Gua Sha for Tennis Elbow?

Gua Sha - Alternative Treatment for Tennis Elbow

Muscle injuries can be painful and having tennis elbow is no different. For those of you who don’t have a lot of experience with it, Tennis Elbow is a term that refers to the swelling of the tendons in your elbow joint and that swelling leads to pain. For some it may just be a minor dull ache that goes away after a short period of time, but for others, it can be chronic and excruciating. There are several treatments available for tennis elbow, which we cover in our post “Tennis Elbow Pain – How To Diagnose and Treat It“, but recently an ancient solution has come under the spotlight as a strange but effective procedure and it’s called Gua Sha.

What is Gua Sha Exactly?

Gua Sha originated in China around the 7th century and was used in traditional Chinese medicine. Gua Sha involves using a tool to “scrape” the skin. It’s believed that by causing tissue damage, they could bring relief to a particular injury or sore area of the body. Gua Sha is said to release unhealthy body matter within sores and inflammation, to stimulate the flow of oxygenated blood. So far, Gua Sha has proven to be an effective treatment for joint and muscle pain. The only thing most people find scary about it, is the scraping of skin which leads to reddening and mild bruising. (Note, in recent practices, acupuncturists use crystals as the Gua Sha tool, instead of wooden instruments).

How Does Gua Sha Work?

This ancient treatment is suitable for muscle inflammations and has been known to help with Tennis Elbow. The first thing you need to know is that you can’t do it yourself. You must visit a clinician or acupuncturist to get the Gua Sha treatment. The clinician will use a suitable tool to work on the injury by scraping the elbow. You will most likely feel mild discomfort, some pain, and possibly experience obvious skin reddening after the first appointment. The treatment is carried out every 2-3 months. It is not regular and does not require you to stop sports activities for recovery.
Those who have gone through the Gua Sha treatment have experienced almost immediate relief, which allowed them to keep up with their regular daily lives. The redness associated with the procedure usually disappears after five to seven days. The benefits of using Gua Sha to treat your muscle injuries range from quick relief to relaxed muscles and improved blood circulation. To see the Gua Sha treatment for Tennis Elbow in action, have a look at the following video:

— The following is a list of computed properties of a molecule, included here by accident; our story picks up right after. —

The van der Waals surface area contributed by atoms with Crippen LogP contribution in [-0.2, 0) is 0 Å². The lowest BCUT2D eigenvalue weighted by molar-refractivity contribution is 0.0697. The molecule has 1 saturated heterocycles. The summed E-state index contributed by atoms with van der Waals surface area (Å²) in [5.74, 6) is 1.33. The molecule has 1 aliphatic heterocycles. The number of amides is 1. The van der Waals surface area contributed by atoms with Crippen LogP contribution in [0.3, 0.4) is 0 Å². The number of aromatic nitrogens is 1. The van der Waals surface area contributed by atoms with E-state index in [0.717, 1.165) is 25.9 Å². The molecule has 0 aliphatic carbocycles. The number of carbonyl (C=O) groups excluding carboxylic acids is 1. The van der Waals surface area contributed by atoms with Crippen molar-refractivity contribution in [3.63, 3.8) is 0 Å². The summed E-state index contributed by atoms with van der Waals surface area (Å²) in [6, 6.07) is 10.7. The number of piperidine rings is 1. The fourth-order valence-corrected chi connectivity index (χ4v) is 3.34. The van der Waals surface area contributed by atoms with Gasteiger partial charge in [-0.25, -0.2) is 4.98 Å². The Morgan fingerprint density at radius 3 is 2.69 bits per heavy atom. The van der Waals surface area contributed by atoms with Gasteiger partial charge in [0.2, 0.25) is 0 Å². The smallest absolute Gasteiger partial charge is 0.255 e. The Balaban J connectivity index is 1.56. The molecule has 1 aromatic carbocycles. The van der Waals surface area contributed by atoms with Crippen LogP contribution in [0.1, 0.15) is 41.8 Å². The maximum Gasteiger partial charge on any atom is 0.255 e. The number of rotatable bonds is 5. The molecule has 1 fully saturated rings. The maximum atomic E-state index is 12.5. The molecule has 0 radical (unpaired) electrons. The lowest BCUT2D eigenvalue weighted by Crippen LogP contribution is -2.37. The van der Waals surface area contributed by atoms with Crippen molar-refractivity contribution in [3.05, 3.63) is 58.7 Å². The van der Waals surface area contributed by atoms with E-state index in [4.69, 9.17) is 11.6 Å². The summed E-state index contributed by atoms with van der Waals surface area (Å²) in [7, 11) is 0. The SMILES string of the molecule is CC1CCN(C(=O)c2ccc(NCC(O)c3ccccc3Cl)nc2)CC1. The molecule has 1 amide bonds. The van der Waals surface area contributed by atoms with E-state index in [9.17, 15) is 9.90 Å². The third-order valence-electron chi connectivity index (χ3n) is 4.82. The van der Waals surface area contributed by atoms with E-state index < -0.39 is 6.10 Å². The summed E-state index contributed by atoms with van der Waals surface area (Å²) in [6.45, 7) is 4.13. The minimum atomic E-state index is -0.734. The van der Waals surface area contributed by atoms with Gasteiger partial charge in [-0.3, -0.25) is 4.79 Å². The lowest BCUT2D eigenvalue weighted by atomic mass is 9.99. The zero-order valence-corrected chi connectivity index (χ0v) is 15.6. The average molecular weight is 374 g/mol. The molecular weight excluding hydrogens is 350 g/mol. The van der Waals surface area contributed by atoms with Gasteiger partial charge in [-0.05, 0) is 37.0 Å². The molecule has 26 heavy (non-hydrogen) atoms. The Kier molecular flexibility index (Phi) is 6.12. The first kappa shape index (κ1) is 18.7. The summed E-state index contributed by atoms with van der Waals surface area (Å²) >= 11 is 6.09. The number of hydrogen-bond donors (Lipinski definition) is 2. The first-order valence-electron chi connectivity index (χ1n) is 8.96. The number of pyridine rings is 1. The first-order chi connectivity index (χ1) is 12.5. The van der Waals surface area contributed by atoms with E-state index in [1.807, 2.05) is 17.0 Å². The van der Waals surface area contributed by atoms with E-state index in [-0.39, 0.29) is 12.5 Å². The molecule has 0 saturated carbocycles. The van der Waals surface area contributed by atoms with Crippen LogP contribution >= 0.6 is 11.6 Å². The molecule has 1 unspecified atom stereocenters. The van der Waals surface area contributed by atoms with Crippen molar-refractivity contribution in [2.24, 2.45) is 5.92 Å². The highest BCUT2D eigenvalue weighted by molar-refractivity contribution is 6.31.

Tendonitis: Treating Tennis Elbow with Gua Sha Therapy


Drawbacks & Other Information

Like any other treatment for Tennis Elbow, it might work for you, or it might not. That’s the problem with Tennis Elbow is that what works for one person, doesn’t always work for another. So it’s important to keep an open mind about it and consider it when other treatments have failed and talk to your doctor about it before you go for your first treatment. They may recommend something else for your particular situation. Also, doctors often suggest supplementing this type of treatment with flexibility and strength training programs. Also keep in mind that there are a few drawbacks to Gua Sha.
The first is the potential risk of breaking the skin during the scraping process. Although practitioners try to avoid this, it can still happen. Broken skin can lead to infections, which is why practitioners should constantly sterilize their Gua Sha tools. So make sure you do your research and go to a reputable place. Second, after the procedure, the patient has to protect the skin from bumping or further injury. Wearing loose long-sleeved clothes might help with this.
Have you tried Gua Sha before? Whether it was for treating Tennis Elbow or something else, we’d love you hear about your experience. Whether good or bad. Also, if your elbow pain is becoming too much to handle, consider using SimplyJnJ’s Cold Therapy Elbow Wrap with Compression, which some of our readers have been having good results with:

SimplyJnJ Elbow Cold Therapy Wrap - Cold and Hot Therapy Shop

Disclaimer: We are not medical practitioners here at Cold and Hot Therapy Shop. The information on Gua Sha for Tennis Elbow mentioned in today’s article was for informational purposes only. Always talk to a doctor to get a proper diagnosis and recommendations for your situation.

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